North Wiltshire Methodist Circuit

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I was saddened to hear of the death of Archbishop Desmond Tutu on Boxing Day.

Like many people I really became aware of him during the 1980s when he became a prominent voice opposing apartheid in South Africa. This small man showed great personal courage in speaking out against the oppression of many of South Africa’s people.

In 1989 my wife and I joined thousands of other people at an open-air church service when Desmond Tutu preached, held at the Aston Villa football ground. Sadly, I can’t remember what he said – as much as anything due to a very poor PA system!

When apartheid ended following the release of Nelson Mandela, Tutu undertook a remarkable piece of work when he set up the Truth and Reconciliation Commission in South Africa. This brought together people from both sides allowing them the opportunity to express the hurt they experienced but also to say sorry and seek forgiveness. And whilst Desmond Tutu will be remembered for many things, his chairing of this commission is for me a part of his ministry that should never be forgotten.

I read many of the obituaries and tributes to Archbishop Tutu but there was one that stood out as it was very different to the rest. The television personality, and former politician, Gyles Brandreth wrote it.  I would not have expected him to write so movingly. In fact, what I read was an article he’d written for the Sunday Telegraph newspaper in April 2001 after he’d interviewed the Archbishop. You can read Gyles Brandreth’s blog at https://www.gylesbrandreth.net/blog/2021/12/26/meeting-desmond-tutu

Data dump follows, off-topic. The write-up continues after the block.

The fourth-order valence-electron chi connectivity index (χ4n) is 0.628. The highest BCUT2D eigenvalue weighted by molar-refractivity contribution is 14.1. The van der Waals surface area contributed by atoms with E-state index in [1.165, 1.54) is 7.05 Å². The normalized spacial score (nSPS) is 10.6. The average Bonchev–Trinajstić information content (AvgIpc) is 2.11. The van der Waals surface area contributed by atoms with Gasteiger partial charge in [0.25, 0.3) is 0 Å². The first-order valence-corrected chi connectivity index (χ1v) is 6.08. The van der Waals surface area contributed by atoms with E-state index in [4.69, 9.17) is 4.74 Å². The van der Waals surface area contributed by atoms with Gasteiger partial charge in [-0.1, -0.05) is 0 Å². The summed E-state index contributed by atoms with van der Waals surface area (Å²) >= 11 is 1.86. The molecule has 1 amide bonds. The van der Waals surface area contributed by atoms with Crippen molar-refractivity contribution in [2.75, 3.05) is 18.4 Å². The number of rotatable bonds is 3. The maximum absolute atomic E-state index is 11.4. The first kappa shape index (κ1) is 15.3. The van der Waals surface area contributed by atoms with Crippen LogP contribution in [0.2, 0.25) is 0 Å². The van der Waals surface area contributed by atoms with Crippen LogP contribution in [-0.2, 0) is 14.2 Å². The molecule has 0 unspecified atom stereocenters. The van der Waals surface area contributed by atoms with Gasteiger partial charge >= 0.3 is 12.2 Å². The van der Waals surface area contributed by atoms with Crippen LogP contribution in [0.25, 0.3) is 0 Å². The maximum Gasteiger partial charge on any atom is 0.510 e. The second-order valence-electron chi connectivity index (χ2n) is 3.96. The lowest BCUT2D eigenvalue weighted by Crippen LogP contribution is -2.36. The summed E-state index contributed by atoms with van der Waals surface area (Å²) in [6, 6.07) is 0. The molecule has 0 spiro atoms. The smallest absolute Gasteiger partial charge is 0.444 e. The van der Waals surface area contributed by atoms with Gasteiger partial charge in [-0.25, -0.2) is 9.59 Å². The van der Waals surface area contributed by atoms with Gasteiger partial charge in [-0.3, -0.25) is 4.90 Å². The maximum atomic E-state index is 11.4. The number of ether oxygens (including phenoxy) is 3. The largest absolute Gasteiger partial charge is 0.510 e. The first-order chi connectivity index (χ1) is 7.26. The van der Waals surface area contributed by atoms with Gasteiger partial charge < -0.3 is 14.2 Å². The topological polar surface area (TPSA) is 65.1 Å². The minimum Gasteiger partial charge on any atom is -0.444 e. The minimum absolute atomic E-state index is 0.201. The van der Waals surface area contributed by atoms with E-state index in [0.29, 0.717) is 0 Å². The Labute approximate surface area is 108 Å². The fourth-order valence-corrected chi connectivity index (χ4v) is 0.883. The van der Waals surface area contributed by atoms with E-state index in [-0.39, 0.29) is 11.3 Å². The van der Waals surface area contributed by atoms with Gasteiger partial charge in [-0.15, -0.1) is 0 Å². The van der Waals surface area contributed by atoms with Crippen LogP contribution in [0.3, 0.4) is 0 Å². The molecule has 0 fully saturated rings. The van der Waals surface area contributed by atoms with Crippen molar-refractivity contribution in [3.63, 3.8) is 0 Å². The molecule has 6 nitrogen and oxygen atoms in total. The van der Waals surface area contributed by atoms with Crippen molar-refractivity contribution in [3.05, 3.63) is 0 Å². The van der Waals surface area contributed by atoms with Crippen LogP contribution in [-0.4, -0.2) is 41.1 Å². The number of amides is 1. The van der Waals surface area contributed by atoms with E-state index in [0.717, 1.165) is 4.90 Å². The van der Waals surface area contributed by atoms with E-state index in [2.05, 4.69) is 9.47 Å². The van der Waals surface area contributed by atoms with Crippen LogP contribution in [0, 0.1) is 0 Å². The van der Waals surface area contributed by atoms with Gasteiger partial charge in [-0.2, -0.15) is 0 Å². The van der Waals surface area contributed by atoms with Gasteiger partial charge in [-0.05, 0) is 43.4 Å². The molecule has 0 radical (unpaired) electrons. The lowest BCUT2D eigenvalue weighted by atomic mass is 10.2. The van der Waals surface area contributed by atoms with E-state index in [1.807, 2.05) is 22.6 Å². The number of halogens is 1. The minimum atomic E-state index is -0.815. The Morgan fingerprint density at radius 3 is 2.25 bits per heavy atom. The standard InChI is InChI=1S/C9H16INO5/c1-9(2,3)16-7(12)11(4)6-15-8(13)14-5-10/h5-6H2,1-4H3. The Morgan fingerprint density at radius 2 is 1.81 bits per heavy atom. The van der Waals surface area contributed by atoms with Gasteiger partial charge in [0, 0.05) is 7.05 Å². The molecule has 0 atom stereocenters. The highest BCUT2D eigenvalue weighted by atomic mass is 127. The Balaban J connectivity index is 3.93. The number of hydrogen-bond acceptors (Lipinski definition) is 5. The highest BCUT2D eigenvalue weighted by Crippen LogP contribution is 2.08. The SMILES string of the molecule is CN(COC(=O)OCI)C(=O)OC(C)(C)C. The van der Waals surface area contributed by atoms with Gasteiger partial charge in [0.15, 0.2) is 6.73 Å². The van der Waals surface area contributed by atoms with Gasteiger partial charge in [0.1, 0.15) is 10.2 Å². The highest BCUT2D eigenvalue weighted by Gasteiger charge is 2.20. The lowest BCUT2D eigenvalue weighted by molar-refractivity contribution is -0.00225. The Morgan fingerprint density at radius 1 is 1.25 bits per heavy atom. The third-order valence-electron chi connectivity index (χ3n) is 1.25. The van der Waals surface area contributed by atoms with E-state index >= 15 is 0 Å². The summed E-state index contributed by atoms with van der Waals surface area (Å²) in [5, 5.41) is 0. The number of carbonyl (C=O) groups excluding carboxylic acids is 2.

Why I find the article so memorable is that in Gyles Brandreth’s interview, Desmond Tutu talks about heaven, his faith, and his family. But particularly about forgiveness. (The article was written not long after the work of the truth and reconciliation commission had ended.) The Archbishop is quoted as saying:

“Forgiving is not easy. Forgiving means abandoning your right to pay back the perpetrator in his own coin, but, in my experience, it is a loss which liberates the victim.”

Desmond Tutu recognised the importance of forgiveness if South Africa was to move on from its cruel past. And for individuals, forgiveness meant a release of part of the burden they carried.

Jesus instructed his followers to forgive. For example, in Matthew’s gospel chapter 6, just after Jesus had shared with his disciples how they should pray (what we call “the Lord’s Prayer”) Jesus says:

14 For if you forgive others their trespasses, your heavenly Father will also forgive you; 15 but if you do not forgive others, neither will your Father forgive your trespasses. Matthew 6: 14 – 15

We are all hoping for a happy New Year. Maybe one way we can help this come about is to forgive someone who has wronged us?

 Revd David P. Gray
5th January 2022